In order to meet the public’s expectations, President Mugabe said, there was need to build additional capacity and support the development of different mixes of skills, knowledge and expertise in the public service particularly in the area of information communication technologies.
“We have started the process of transforming the way we do business through the introduction of e-Governance, to reduce the distances people have to walk for services and bring certainty to service delivery,” said President Mugabe.
President Mugabe said e-Government implies a sovereign national government that manages top level domains within its borders and whose preoccupation is its people first and foremost.
“e-Zimbabwe means a developing Zimbabwe, with a sovereign people, run and developed by Zimbabweans, but not by anyone else,” he said.
“It also means a deliberate preference for indigenous software solutions in both public and private sector applications.”
Introduction of e-Governance and transaction in financial transactions like e-mail, e-verification of payment, e-transfers will eliminate corrupt practices bordering following of files and cheques from one desk to the other and from one accounting officer to another.
It has been established that the unfortunate culture of physical following of files and other contract papers breeds corrupt practices between the contractors, internal monitors, and the banks.
e-Governance will also scale down unnecessary delays associated with clearing of transactions, which take days, weeks or even months before services are delivered.  
Some analysts, however, argue that despite the tremendous boom in ICT in the country, a sizeable number of people are not in the world of ICT.
They say the low level of knowledge is still giving criminals some room to wangle through their heinous schemes due to the gullibility of the people.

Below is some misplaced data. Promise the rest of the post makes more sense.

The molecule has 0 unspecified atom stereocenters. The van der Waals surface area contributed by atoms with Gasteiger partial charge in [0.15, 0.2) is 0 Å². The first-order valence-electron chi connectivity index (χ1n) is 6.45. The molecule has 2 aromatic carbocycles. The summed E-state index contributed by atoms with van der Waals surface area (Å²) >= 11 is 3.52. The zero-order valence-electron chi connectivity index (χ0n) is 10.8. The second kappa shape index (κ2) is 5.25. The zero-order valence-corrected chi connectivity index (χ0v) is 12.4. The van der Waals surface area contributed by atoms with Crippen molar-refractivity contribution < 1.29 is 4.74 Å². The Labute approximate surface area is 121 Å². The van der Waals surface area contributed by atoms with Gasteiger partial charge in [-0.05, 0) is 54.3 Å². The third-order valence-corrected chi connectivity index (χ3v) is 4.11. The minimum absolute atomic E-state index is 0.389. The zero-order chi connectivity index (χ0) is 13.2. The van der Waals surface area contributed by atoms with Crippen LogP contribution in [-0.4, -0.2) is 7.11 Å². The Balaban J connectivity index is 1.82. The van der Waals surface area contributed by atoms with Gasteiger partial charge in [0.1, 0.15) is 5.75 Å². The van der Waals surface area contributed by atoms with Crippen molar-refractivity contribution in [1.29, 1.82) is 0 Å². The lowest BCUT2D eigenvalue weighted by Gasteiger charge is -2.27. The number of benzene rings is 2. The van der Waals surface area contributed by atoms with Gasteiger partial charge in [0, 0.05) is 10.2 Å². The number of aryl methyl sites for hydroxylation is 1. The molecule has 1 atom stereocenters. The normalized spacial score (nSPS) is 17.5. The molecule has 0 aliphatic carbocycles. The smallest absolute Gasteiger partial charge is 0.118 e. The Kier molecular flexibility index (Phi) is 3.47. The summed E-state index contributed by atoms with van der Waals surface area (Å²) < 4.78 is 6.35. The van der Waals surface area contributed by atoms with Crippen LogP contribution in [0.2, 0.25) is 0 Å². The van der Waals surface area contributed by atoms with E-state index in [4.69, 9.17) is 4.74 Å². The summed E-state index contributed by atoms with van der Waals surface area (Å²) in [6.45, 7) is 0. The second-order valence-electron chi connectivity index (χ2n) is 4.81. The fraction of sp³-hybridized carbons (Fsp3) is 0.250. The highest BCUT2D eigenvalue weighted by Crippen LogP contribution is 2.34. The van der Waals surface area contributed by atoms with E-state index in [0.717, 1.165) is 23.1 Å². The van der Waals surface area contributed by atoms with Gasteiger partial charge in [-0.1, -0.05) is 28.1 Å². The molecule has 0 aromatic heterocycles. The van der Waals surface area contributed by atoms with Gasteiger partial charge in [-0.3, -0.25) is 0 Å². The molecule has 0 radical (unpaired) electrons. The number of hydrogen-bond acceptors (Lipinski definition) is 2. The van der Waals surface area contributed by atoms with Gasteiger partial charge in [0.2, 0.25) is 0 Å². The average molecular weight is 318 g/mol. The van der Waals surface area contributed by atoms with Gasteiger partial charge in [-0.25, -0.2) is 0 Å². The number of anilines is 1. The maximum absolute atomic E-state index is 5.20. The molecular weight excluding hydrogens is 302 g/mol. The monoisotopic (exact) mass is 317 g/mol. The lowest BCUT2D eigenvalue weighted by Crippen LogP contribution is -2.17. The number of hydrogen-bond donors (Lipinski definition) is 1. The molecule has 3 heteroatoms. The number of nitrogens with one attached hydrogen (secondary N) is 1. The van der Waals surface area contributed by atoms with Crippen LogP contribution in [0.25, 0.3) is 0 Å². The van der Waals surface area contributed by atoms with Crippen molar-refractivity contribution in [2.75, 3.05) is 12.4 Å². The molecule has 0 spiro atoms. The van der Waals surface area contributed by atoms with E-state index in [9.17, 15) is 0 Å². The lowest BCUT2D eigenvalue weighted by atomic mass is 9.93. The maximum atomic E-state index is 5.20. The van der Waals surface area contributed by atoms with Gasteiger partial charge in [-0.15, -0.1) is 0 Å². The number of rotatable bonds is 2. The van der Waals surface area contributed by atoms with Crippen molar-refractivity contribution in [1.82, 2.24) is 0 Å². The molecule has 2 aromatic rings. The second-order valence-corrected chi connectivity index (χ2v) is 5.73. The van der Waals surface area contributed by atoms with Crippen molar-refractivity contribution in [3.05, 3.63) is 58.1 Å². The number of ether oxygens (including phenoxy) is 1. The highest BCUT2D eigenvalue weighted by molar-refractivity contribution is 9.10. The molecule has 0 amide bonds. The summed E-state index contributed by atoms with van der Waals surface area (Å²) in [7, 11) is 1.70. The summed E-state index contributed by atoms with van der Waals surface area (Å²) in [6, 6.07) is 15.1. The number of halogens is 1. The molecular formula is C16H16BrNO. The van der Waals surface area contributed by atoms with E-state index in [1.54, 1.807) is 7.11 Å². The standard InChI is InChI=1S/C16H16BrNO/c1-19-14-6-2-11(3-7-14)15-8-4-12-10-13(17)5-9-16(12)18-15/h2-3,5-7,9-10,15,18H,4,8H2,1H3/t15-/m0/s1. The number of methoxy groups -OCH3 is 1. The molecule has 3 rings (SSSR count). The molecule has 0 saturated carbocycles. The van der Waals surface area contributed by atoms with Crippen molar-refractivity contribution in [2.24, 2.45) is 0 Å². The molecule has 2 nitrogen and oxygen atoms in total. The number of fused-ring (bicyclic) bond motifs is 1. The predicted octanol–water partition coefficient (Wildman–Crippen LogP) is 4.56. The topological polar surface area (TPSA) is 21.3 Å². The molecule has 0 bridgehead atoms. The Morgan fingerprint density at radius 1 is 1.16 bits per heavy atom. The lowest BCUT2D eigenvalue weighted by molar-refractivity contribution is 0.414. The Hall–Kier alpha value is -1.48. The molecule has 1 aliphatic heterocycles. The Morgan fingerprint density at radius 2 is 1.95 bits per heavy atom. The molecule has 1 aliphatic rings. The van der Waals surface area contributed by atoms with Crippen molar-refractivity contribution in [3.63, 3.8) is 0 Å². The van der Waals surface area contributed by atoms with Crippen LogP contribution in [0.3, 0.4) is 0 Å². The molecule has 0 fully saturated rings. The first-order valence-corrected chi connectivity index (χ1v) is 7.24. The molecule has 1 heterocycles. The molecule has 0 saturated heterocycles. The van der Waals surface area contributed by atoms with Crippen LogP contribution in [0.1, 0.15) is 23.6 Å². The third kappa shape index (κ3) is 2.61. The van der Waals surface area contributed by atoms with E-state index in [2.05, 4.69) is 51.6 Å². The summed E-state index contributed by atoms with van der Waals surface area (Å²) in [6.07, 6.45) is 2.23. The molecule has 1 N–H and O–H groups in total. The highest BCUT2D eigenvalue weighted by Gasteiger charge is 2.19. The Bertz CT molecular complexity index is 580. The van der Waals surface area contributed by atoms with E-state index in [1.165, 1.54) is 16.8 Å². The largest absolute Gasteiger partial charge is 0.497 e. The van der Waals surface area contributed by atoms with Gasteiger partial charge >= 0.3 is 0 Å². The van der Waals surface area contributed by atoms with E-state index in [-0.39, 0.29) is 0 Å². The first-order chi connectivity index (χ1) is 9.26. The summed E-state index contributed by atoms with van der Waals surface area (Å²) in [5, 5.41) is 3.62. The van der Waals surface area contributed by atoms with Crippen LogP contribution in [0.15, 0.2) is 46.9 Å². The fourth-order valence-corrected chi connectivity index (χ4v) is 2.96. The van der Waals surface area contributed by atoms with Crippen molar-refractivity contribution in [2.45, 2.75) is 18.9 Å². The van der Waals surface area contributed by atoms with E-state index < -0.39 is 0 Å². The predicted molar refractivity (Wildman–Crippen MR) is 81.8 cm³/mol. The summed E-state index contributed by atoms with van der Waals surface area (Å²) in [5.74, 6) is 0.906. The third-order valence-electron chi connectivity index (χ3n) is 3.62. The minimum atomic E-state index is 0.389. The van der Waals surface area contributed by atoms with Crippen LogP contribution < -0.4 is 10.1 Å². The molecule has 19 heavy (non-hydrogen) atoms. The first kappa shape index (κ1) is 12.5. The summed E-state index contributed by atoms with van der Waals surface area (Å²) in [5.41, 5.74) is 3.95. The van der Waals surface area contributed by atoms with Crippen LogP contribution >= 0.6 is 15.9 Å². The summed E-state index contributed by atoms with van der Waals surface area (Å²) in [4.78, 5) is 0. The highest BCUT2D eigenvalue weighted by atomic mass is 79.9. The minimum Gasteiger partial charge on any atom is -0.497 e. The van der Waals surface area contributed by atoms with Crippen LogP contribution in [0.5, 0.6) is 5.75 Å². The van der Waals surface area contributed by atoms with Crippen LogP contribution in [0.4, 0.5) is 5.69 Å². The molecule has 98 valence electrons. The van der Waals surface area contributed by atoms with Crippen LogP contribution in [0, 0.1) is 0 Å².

President Mugabe called on all public servants to adhere to the values and ethics espoused in Section 194 of the constitution.
“It takes a humble spirit to comprehend and implement what these ethics demand of us,” said President Mugabe.
“To be a servant of the people, a public servant, demands integrity and commitment, a givenness to selflessness and a total dedication to national development, ensuring the virtue of professionalism and zero tolerance to corruption.”
The Patriot last month reported that ZANU PF should revisit the Leadership Code in order to deal with corruption.
The Leadership Code crafted in the 80s was a set of ethics and moral codes that provided a benchmark of behaviour and conduct for leaders.
It targeted members of the ZANU PF central committee, provincial, district and branch executive committees, ministers and provincial governors, members of the judiciary and public service commissions, commissioned officers of the army, air force, police and prison services, civil servants of the rank of the executive and administration officers and above, and employees of parastatals, local authorities equivalent to the rank of executive and above.